In the 28 January issue I ran a story about two murderers who escaped from prison in England. I noted the story was an example of “zero tolerance” mentality migrating to the real world:
The Public Be Damned
Two convicted murderers are among 13 escapees from a prison in Sudbury, Derbyshire, England, in recent months. But most of the men, including the murderers, are still at large because police won’t release their photos, since that could breach their human rights. “When making a decision to release any photograph, police forces must take into account numerous factors including the public interest test,” lectured a police spokesman, “whether there is a strong local policing purpose and, of course, the Human Rights and Data Protection Acts.” So now what? The spokesman said by escaping, the felons “abuse the trust we have placed in them,” and “it’s up to us to trace their whereabouts.” (PA)…While it’s up to the public to worry about how the police abuse the trust we have placed in them.
My tagline led to this reader complaint:
I believe you erred in blaming the law enforcement officials of abusing our trust. They did not pass the Human Rights and Data Protection Act. They are simply left with, I am sure, the unwelcome job of complying with it? Please place the blame where blame lies. In this instance, with the members of Parliament, or perhaps the European Union, whichever is responsible. –Tom, Texas
I did place the blame where it lay: on the police. Their blind adherence to what they perceive as the letter of the law, instead of applying some thought or common sense — zero tolerance — is the problem, not the privacy law. Indeed, it went far beyond (as one of the stories this week notes) the “absurd threshold” in their interpretation, which is fairly common in ZT cases.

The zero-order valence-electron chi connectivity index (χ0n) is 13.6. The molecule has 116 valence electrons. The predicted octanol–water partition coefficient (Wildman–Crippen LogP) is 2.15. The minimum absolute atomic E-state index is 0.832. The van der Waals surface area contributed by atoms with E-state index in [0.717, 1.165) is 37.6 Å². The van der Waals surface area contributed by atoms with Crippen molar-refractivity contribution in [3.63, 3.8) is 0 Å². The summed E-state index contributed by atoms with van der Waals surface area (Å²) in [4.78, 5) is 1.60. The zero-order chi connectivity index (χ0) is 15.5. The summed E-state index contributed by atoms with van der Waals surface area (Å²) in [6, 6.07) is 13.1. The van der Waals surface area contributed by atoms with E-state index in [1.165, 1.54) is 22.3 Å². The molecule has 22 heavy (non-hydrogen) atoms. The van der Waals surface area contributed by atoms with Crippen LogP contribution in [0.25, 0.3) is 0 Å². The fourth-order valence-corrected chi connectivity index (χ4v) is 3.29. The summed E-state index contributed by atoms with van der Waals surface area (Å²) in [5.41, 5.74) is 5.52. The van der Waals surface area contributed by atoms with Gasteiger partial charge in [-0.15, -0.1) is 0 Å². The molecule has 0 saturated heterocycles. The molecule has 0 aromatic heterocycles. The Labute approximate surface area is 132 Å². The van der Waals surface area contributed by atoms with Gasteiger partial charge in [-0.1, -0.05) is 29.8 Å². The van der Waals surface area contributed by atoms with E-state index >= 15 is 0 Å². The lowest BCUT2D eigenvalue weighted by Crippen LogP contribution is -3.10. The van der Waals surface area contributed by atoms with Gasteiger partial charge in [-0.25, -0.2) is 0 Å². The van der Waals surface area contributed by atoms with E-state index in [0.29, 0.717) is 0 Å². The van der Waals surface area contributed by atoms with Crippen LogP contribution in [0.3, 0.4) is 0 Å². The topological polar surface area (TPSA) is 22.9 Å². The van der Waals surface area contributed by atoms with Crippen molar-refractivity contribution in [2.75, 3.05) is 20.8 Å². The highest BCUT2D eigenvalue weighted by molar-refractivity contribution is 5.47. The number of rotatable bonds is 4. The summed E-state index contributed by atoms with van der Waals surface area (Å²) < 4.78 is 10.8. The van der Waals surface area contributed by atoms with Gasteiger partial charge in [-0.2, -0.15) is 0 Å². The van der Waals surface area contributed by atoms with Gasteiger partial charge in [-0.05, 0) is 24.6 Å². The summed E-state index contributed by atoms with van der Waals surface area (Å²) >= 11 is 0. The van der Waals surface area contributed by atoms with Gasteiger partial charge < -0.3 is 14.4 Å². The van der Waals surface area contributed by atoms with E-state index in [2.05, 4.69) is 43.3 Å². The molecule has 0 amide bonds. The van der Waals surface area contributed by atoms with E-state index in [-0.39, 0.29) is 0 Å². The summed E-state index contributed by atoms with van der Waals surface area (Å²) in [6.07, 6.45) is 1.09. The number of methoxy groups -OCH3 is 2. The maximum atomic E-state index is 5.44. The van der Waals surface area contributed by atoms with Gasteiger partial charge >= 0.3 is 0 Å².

And that’s not just my opinion. The London Times reported that the Lord Chancellor was furious at the police for their decision, calling it “absolute nonsense.” Britain’s Department for Constitutional Affairs noted that the Human Rights Act explicitly allows police to print “wanted” pictures if it’s in the public interest. Surely the public in the area is “interested” to know about escaped murderers running around!
But in that report there was this perplexing detail: The escapees, “[Jason] Croft, also known as Jason Fox, from Salford, and [Michael] Nixon, of Blackley, Manchester, were near the end of life sentences for murder and had been given day release and allowed home visits” when they escaped.
They were “near the end” of life sentences?! Oh, how the language has been twisted by our courts! Both had received “life” sentences in 1996 for killing teens. That they’re nearing the end of their “life” sentences after just a decade makes a mockery out of the concept.
What’s Your Life Expectancy?
Britain used to hang people for willful murder; now a kinder, gentler sentence is “life” — but they’ll only do that if they can let them out after awhile. You know, after they’ve learned their lesson.
I’m not much of a proponent for the death penalty (I think it should be reserved for particularly heinous crimes), but the system can go too far in the other direction, too.
Anyway, despite the political pressure, the Derbyshire police still defended its position. It said the murderers had been assigned a “low risk” before the Prison Service “transferred them from a closed to an open prison.”
Gee: do you think if they realized the guys were a flight risk they might have made a different classification decision?
After the criticism, the police did in fact release the photos, proving that “human rights” laws indeed didn’t prohibit the idea. As far as I can tell, Nixon is still on the lam; Croft was captured.
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